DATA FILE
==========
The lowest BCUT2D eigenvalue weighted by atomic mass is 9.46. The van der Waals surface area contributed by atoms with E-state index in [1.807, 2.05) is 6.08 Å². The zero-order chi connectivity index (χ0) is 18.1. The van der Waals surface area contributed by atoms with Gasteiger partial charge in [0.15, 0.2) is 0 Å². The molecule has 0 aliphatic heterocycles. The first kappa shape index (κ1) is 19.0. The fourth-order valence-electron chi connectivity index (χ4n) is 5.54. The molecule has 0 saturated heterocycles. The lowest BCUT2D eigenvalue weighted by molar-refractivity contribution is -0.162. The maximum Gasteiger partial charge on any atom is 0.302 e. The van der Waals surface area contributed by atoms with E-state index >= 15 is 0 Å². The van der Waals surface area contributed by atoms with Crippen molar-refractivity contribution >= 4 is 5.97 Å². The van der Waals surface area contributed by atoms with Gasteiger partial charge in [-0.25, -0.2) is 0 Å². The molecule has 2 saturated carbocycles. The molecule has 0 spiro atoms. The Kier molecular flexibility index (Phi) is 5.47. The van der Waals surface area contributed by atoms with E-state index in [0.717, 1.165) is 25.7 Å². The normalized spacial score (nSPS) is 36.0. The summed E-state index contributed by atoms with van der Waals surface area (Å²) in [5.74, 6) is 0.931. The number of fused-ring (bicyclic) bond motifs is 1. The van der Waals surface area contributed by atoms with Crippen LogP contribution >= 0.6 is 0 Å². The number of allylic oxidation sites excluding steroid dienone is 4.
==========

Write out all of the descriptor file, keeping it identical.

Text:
The lowest BCUT2D eigenvalue weighted by atomic mass is 9.46. The van der Waals surface area contributed by atoms with E-state index in [1.807, 2.05) is 6.08 Å². The zero-order chi connectivity index (χ0) is 18.1. The van der Waals surface area contributed by atoms with Gasteiger partial charge in [0.15, 0.2) is 0 Å². The molecule has 0 aliphatic heterocycles. The first kappa shape index (κ1) is 19.0. The fourth-order valence-electron chi connectivity index (χ4n) is 5.54. The molecule has 0 saturated heterocycles. The lowest BCUT2D eigenvalue weighted by molar-refractivity contribution is -0.162. The maximum Gasteiger partial charge on any atom is 0.302 e. The van der Waals surface area contributed by atoms with E-state index >= 15 is 0 Å². The van der Waals surface area contributed by atoms with Crippen molar-refractivity contribution >= 4 is 5.97 Å². The van der Waals surface area contributed by atoms with Gasteiger partial charge in [-0.25, -0.2) is 0 Å². The molecule has 2 saturated carbocycles. The molecule has 0 spiro atoms. The Kier molecular flexibility index (Phi) is 5.47. The van der Waals surface area contributed by atoms with E-state index in [0.717, 1.165) is 25.7 Å². The normalized spacial score (nSPS) is 36.0. The summed E-state index contributed by atoms with van der Waals surface area (Å²) in [5.74, 6) is 0.931. The number of fused-ring (bicyclic) bond motifs is 1. The van der Waals surface area contributed by atoms with Crippen LogP contribution >= 0.6 is 0 Å². The number of allylic oxidation sites excluding steroid dienone is 4.